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Lowered Expectations, Dropped Assignments Dominated Switch to Online Courses

Faculty and administrators weigh in on what assistance would be most helpful for online instruction

Faculty and administrators weigh in on what assistance would be most helpful for online instruction. Source: "Digital Learning Pulse Survey: Immediate Priorities," from Cengage

Nearly half of faculty (48 percent) in a recent survey said they lowered their expectations about the amount of work they could expect from their students after the switch to online learning in response to school closures caused by COVID-19. A third (32 percent) expected a lower quality of work. Forty-six percent said they eliminated some of their assignments and exams, and 17 percent reported dropping some readings that were part of their original planning.

Those were the adjustments reported by colleges and universities in a survey done in April by a group of higher education organizations, led by Cengage. The survey queried 826 administrators and faculty from 641 different colleges and universities in the United States. Nearly every institution (97 percent) had to switch to distance learning quickly, even when instructors had no prior experience in that mode of instruction. Just half of institutions could rely on some of their faculty having some experience with online teaching.

How did faculty make the switch? The survey found that 83 percent turned to distribution of materials through the learning management system used by the institution. Eighty percent picked up the use of synchronous video, such as Zoom, GoToMeeting and Google Meet. Sixty-five percent used asynchronous videos that were prerecorded. And 51 percent turned to videos available from external sources, such as YouTube.

Some respondents said they found online environments "incompatible" with their fields of study, wrote Nate Ralph, an editor for Bay View Analytics, which oversaw the survey process, in an article about the results. As one faculty member explained, "I teach a wildlife monitoring field class, and much of what we do involves field work with animals .... This is an excellent hands-on laboratory course and I am trying to figure out how I will replace that experiential component." Another instructor noted, "As an academic unit that delivers arts education, we are dead in the water if we cannot meet in person."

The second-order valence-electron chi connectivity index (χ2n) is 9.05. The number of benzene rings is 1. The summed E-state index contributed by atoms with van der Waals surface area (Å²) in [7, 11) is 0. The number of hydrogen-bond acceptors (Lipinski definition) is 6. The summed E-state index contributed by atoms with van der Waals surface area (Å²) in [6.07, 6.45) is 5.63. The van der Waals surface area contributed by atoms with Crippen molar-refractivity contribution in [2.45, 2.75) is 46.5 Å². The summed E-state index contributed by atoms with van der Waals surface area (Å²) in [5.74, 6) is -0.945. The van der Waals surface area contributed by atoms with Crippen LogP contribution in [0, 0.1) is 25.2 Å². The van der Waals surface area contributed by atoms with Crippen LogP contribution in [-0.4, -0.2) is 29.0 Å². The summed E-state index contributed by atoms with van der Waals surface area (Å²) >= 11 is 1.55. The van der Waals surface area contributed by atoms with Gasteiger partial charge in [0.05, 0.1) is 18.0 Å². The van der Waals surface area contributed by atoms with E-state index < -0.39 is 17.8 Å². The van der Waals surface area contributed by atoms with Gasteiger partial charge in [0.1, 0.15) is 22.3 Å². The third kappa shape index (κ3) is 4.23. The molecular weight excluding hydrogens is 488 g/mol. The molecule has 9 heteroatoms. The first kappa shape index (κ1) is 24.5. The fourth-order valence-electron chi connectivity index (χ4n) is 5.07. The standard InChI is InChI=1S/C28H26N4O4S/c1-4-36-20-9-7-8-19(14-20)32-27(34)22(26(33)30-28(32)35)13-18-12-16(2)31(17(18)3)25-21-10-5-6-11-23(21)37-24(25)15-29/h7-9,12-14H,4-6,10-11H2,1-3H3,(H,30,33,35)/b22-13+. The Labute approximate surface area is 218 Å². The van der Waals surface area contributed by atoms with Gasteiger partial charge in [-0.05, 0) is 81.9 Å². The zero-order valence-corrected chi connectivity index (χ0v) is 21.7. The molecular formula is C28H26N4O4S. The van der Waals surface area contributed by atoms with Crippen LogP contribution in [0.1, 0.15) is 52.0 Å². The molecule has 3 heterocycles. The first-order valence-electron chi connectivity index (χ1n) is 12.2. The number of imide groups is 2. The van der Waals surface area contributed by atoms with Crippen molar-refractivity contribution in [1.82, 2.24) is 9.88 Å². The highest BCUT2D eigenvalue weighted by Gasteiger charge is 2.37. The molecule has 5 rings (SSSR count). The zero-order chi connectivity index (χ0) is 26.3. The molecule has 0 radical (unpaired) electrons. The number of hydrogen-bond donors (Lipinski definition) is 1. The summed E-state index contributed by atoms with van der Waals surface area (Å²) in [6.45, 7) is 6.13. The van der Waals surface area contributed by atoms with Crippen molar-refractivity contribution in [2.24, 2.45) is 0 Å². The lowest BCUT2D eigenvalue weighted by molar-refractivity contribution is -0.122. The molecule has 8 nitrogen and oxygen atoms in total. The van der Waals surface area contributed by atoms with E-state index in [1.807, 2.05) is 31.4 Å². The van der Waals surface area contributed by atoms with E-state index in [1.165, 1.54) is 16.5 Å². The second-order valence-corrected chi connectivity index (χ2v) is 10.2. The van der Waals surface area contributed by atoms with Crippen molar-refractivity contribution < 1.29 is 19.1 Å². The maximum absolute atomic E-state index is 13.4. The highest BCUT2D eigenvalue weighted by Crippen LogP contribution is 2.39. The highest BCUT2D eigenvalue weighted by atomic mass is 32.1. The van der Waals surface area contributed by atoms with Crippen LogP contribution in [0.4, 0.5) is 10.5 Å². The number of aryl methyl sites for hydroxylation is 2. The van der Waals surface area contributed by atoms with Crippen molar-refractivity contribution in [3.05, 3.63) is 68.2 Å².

Others expressed concern about the "impersonal nature of virtual instruction." One faculty member pointed out that "education isn’t about content delivery, but about processes and skills that can only partially happen at a distance." And another suggested, "So much of teaching is about relationships .... Online and real teaching are DIFFERENT and what works in the classroom often does not work online, and vice versa."

Respondents said that what would be most helpful for doing a better job with online instruction included getting information on how best to support remote students (the No. 1 choice for both faculty and administrators), followed by greater access to online digital content, advice on how to maintain accessibility features (considerably more important to institutions than to faculty), a webinar for students on how to succeed in online courses (suggested by more faculty than institutions) and an online resource hub with links to advice on how to make a quick transition to online learning. And while 44 percent of faculty said they'd like assistance with technology to support online education, just 37 percent of administrators acknowledged the need.

"It's worth noting that, even as faculty identified a variety of support options that would be helpful during this challenging time, their most pressing concern is for their students," said Jeff Seaman, Bay View's lead researcher and director, in a statement. "When asked what assistance would be most helpful, 57 percent identified additional support for their newly online students — rating it more important than support for themselves."

Then there's concern about what will happen during the fall. The uncertainty of what will come "is creating a sense of anxiety," said Nicole Johnson, research director of the Canadian Digital Learning Research Association, which supported the survey project. "Early decisions on how instruction will proceed for the remainder of 2020 are critical for giving faculty time to prepare for ongoing online instruction, particularly if social distancing orders remain in place."

Along with Cengage and the CDLRA, the survey was done in partnership with the Online Learning Consortium, WCET, the UPCEA and Every Learner Everywhere.

The full infographic of results is available through the Cengage website.

About the Author

Dian Schaffhauser is a former senior contributing editor for 1105 Media's education publications THE Journal, Campus Technology and Spaces4Learning.

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